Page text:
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7 Anonymous July 3, 2017 at 1:02 PM

I bet the NGrid trucks will look great in his BACK yard, too! Especially once the lines are compromised by a downed limb or another ice storm. Has he considered how much of a right of way the Grid would require if they were even to entertain this idea? Give me a break!

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8 J. David July 5, 2017 at 7:35 AM

Not only National Grid trucks, but Verizon AND Charter trucks too!

The utility poles along all throughout “historic”(???????) Southborough are actually owned by Verizon. They carry electric wires at 13,800 volts and 220 volts (National Grid), copper telephone lines (Verizon) and cable TV cables (Verizon and Charter).

Can you imagine one (or in some cases all) of the aforementioned utility trucks trying to snake their way thought the backyards along Main street after a one foot plus snowfall; with the weight of the freshly-fallen snow causing a tree to fall down taking all of the wires down and breaking one or two poles in said backyards, resulting in a town-wide power loss??

Every time you see a broken utility pole, how many trucks do you see installing a new one? I have seen a few and this is what I come up with: one to dig for the new pole while another one holds the new pole up, one or two National Grid trucks to re-string their wires, one or two to re-string the Verizon wires, and one for the Charter cable. Will they all fit in your back yard? In the middle of winter?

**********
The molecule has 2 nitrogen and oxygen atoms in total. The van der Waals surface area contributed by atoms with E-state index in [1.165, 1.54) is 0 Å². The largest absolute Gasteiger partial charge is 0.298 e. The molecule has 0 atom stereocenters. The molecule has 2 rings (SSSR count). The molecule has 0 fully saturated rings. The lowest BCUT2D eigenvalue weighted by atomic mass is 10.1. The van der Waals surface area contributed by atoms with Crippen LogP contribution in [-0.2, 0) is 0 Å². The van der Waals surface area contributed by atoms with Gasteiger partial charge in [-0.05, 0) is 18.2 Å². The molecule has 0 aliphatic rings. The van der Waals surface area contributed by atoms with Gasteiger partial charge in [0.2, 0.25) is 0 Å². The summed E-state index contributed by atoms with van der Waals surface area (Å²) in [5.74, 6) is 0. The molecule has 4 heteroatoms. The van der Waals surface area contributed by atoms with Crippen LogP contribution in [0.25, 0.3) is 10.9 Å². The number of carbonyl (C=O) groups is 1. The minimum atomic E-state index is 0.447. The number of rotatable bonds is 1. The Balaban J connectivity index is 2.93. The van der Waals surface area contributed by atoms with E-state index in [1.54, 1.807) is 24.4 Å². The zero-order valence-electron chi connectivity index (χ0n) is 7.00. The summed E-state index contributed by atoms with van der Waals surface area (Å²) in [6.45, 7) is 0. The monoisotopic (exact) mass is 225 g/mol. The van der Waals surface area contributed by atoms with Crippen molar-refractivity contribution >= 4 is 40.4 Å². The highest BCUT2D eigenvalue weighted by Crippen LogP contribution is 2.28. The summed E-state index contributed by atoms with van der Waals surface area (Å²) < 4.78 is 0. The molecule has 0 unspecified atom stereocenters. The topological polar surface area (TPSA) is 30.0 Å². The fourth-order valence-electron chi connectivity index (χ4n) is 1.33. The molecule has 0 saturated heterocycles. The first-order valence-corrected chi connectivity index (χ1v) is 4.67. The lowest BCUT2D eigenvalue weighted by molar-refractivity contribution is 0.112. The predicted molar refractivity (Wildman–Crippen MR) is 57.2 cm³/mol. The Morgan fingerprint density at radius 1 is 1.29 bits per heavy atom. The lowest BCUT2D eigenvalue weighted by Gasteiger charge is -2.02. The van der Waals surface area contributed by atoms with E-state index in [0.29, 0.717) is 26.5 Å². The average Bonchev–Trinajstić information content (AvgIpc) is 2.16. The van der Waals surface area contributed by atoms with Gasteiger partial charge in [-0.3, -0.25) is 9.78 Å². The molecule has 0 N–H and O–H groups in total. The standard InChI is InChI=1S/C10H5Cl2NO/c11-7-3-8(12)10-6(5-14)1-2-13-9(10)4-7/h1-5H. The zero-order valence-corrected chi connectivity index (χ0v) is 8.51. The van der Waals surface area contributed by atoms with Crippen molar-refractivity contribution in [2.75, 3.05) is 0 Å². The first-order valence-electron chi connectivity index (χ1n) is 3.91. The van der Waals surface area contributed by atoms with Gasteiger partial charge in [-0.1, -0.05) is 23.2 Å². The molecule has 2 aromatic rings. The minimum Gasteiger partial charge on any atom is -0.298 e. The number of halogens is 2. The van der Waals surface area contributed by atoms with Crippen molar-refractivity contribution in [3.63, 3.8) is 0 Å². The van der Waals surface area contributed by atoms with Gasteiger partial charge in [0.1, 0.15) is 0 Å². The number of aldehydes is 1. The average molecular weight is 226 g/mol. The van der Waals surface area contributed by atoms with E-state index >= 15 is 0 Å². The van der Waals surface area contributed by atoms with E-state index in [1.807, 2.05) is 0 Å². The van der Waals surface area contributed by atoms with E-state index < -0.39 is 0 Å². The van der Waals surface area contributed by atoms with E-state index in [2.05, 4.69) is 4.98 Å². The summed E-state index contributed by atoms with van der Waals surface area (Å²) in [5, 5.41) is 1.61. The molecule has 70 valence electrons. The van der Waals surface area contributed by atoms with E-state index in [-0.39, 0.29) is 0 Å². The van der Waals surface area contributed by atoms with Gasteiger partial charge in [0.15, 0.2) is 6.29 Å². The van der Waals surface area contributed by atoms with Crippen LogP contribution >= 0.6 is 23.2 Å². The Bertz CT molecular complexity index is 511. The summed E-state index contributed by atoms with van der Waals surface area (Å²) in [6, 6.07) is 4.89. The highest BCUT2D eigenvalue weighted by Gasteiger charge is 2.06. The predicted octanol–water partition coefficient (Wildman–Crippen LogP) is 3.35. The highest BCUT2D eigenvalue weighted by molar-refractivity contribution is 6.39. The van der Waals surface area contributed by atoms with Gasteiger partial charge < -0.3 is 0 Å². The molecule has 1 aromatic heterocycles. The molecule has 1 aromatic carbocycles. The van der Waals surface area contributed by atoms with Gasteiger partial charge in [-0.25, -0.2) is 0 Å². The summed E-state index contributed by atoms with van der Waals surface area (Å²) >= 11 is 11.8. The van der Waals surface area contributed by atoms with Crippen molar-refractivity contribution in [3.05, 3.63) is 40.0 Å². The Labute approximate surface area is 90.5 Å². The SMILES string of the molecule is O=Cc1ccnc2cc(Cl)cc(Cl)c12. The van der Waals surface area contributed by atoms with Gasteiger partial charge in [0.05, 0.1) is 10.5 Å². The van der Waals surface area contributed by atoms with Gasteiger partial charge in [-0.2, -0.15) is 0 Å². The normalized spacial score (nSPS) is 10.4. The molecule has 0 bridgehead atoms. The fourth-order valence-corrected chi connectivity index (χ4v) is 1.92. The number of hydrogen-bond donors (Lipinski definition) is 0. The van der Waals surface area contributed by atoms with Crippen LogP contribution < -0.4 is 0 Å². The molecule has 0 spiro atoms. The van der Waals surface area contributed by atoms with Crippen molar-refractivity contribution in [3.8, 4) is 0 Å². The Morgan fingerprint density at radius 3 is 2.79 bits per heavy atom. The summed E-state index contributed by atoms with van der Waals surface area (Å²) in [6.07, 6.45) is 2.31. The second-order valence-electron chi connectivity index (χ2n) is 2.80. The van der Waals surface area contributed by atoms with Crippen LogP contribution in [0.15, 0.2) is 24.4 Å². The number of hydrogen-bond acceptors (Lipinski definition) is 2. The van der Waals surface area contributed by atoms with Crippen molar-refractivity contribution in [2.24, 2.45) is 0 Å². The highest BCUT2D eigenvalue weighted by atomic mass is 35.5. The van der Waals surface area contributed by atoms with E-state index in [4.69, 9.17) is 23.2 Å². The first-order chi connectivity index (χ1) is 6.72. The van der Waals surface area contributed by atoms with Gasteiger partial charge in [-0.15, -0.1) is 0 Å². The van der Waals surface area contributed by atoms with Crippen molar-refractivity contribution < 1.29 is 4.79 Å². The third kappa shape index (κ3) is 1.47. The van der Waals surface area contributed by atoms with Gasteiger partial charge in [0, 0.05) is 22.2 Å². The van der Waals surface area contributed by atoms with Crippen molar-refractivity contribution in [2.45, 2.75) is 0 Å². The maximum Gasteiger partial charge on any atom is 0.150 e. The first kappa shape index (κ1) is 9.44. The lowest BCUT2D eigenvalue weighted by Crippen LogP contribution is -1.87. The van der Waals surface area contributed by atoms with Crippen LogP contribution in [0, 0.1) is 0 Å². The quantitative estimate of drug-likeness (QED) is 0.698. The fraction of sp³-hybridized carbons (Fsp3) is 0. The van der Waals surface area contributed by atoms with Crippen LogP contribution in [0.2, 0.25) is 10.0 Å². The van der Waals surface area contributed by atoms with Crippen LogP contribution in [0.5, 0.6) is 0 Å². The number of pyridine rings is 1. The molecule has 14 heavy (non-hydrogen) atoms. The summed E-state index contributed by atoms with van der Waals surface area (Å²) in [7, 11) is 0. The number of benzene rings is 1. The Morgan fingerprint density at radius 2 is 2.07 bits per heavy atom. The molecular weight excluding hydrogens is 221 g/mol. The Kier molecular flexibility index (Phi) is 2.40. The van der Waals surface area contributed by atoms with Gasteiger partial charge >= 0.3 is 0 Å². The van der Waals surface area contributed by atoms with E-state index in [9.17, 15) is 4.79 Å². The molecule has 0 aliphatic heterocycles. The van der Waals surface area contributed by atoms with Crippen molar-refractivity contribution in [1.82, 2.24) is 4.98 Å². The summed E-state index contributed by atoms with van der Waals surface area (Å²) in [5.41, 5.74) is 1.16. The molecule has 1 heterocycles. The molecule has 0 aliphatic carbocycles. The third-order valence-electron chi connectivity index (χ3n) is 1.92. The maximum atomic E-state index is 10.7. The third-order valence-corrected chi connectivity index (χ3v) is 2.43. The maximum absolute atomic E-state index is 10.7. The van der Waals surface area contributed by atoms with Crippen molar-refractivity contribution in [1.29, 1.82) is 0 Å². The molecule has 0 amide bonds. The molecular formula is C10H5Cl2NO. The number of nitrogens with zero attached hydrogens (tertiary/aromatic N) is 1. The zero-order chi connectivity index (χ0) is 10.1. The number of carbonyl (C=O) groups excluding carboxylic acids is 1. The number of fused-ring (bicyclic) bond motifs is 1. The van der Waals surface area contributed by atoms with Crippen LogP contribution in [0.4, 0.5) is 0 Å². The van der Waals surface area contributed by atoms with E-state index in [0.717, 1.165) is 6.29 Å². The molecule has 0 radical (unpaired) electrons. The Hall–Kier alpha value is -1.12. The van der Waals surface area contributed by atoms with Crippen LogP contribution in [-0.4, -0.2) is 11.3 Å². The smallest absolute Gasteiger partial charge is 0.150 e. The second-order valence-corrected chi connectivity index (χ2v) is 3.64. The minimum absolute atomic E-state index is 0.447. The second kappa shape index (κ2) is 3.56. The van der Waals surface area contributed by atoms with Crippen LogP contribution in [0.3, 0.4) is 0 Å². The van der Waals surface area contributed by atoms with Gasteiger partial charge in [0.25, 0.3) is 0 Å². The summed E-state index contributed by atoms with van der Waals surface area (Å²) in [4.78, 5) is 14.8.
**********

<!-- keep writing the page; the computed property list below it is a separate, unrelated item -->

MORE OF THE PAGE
While I applaud Mr. Parry in trying to beautiful Main Street (and his property values), the scene mentioned above is very realistic during winter and in fact summer thunderstorms. Take a look at what happened on the Route 30 causeway last summer during a storm when the winds toppled about a dozen poles into the reservoir. The road was impacted for a few days and power was out for a long time. And those poles were easy to access right from a public street.